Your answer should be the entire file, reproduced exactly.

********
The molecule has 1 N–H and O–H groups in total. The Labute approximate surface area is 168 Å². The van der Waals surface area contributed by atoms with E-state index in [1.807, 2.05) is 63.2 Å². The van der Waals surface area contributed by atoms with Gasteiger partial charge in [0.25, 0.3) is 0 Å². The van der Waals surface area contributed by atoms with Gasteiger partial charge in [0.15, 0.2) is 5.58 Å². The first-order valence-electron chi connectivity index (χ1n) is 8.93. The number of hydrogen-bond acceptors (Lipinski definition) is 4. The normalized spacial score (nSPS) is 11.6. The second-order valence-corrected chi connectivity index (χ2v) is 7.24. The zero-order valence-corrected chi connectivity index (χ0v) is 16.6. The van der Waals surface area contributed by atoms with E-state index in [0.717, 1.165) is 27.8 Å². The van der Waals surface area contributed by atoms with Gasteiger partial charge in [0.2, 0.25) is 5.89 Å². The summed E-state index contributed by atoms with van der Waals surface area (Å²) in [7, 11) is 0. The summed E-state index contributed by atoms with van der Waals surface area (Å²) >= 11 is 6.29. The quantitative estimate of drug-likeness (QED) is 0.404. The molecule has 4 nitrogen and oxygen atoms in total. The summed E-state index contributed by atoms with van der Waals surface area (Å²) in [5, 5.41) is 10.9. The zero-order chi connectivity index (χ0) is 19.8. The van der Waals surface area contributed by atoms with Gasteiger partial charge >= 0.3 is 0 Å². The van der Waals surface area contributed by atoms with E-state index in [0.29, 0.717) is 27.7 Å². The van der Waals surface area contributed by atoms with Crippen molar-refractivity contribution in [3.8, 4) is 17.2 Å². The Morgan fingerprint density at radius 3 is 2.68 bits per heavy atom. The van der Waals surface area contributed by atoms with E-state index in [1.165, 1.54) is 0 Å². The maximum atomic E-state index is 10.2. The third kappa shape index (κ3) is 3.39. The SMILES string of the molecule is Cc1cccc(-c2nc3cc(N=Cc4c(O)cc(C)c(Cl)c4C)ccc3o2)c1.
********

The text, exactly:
The molecule has 1 N–H and O–H groups in total. The Labute approximate surface area is 168 Å². The van der Waals surface area contributed by atoms with E-state index in [1.807, 2.05) is 63.2 Å². The van der Waals surface area contributed by atoms with Gasteiger partial charge in [0.25, 0.3) is 0 Å². The van der Waals surface area contributed by atoms with Gasteiger partial charge in [0.15, 0.2) is 5.58 Å². The first-order valence-electron chi connectivity index (χ1n) is 8.93. The number of hydrogen-bond acceptors (Lipinski definition) is 4. The normalized spacial score (nSPS) is 11.6. The second-order valence-corrected chi connectivity index (χ2v) is 7.24. The zero-order valence-corrected chi connectivity index (χ0v) is 16.6. The van der Waals surface area contributed by atoms with E-state index in [0.717, 1.165) is 27.8 Å². The van der Waals surface area contributed by atoms with Gasteiger partial charge in [0.2, 0.25) is 5.89 Å². The summed E-state index contributed by atoms with van der Waals surface area (Å²) in [7, 11) is 0. The summed E-state index contributed by atoms with van der Waals surface area (Å²) >= 11 is 6.29. The quantitative estimate of drug-likeness (QED) is 0.404. The molecule has 4 nitrogen and oxygen atoms in total. The summed E-state index contributed by atoms with van der Waals surface area (Å²) in [5, 5.41) is 10.9. The zero-order chi connectivity index (χ0) is 19.8. The van der Waals surface area contributed by atoms with Gasteiger partial charge >= 0.3 is 0 Å². The van der Waals surface area contributed by atoms with E-state index in [0.29, 0.717) is 27.7 Å². The van der Waals surface area contributed by atoms with Crippen molar-refractivity contribution in [3.8, 4) is 17.2 Å². The Morgan fingerprint density at radius 3 is 2.68 bits per heavy atom. The van der Waals surface area contributed by atoms with E-state index in [1.165, 1.54) is 0 Å². The maximum atomic E-state index is 10.2. The third kappa shape index (κ3) is 3.39. The SMILES string of the molecule is Cc1cccc(-c2nc3cc(N=Cc4c(O)cc(C)c(Cl)c4C)ccc3o2)c1.